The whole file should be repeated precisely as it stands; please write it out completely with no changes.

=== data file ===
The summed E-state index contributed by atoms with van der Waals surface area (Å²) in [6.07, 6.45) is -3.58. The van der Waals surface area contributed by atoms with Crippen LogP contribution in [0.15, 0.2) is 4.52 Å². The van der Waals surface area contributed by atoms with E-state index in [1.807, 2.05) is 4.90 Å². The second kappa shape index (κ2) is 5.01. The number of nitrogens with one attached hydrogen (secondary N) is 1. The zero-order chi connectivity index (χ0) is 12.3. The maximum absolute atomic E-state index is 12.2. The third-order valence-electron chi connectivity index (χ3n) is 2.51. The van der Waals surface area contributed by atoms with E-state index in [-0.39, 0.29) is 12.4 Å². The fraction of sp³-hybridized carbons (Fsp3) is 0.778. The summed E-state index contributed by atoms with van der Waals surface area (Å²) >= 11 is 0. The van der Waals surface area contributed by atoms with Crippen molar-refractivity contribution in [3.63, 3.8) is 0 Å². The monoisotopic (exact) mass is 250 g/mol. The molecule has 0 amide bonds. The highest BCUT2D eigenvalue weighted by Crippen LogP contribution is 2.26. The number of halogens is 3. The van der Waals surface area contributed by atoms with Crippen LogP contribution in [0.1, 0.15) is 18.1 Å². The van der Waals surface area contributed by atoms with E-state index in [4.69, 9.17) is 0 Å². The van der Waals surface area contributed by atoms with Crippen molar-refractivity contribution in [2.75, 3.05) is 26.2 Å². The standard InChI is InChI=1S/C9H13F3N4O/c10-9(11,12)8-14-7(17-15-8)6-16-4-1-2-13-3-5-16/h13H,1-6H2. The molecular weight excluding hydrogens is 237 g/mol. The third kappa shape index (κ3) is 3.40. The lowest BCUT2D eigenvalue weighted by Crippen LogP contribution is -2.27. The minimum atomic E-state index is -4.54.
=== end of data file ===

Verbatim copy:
The summed E-state index contributed by atoms with van der Waals surface area (Å²) in [6.07, 6.45) is -3.58. The van der Waals surface area contributed by atoms with Crippen LogP contribution in [0.15, 0.2) is 4.52 Å². The van der Waals surface area contributed by atoms with E-state index in [1.807, 2.05) is 4.90 Å². The second kappa shape index (κ2) is 5.01. The number of nitrogens with one attached hydrogen (secondary N) is 1. The zero-order chi connectivity index (χ0) is 12.3. The maximum absolute atomic E-state index is 12.2. The third-order valence-electron chi connectivity index (χ3n) is 2.51. The van der Waals surface area contributed by atoms with E-state index in [-0.39, 0.29) is 12.4 Å². The fraction of sp³-hybridized carbons (Fsp3) is 0.778. The summed E-state index contributed by atoms with van der Waals surface area (Å²) >= 11 is 0. The van der Waals surface area contributed by atoms with Crippen molar-refractivity contribution in [3.63, 3.8) is 0 Å². The monoisotopic (exact) mass is 250 g/mol. The molecule has 0 amide bonds. The highest BCUT2D eigenvalue weighted by Crippen LogP contribution is 2.26. The number of halogens is 3. The van der Waals surface area contributed by atoms with Crippen LogP contribution in [0.1, 0.15) is 18.1 Å². The van der Waals surface area contributed by atoms with E-state index in [4.69, 9.17) is 0 Å². The van der Waals surface area contributed by atoms with Crippen molar-refractivity contribution in [2.75, 3.05) is 26.2 Å². The standard InChI is InChI=1S/C9H13F3N4O/c10-9(11,12)8-14-7(17-15-8)6-16-4-1-2-13-3-5-16/h13H,1-6H2. The molecular weight excluding hydrogens is 237 g/mol. The third kappa shape index (κ3) is 3.40. The lowest BCUT2D eigenvalue weighted by Crippen LogP contribution is -2.27. The minimum atomic E-state index is -4.54.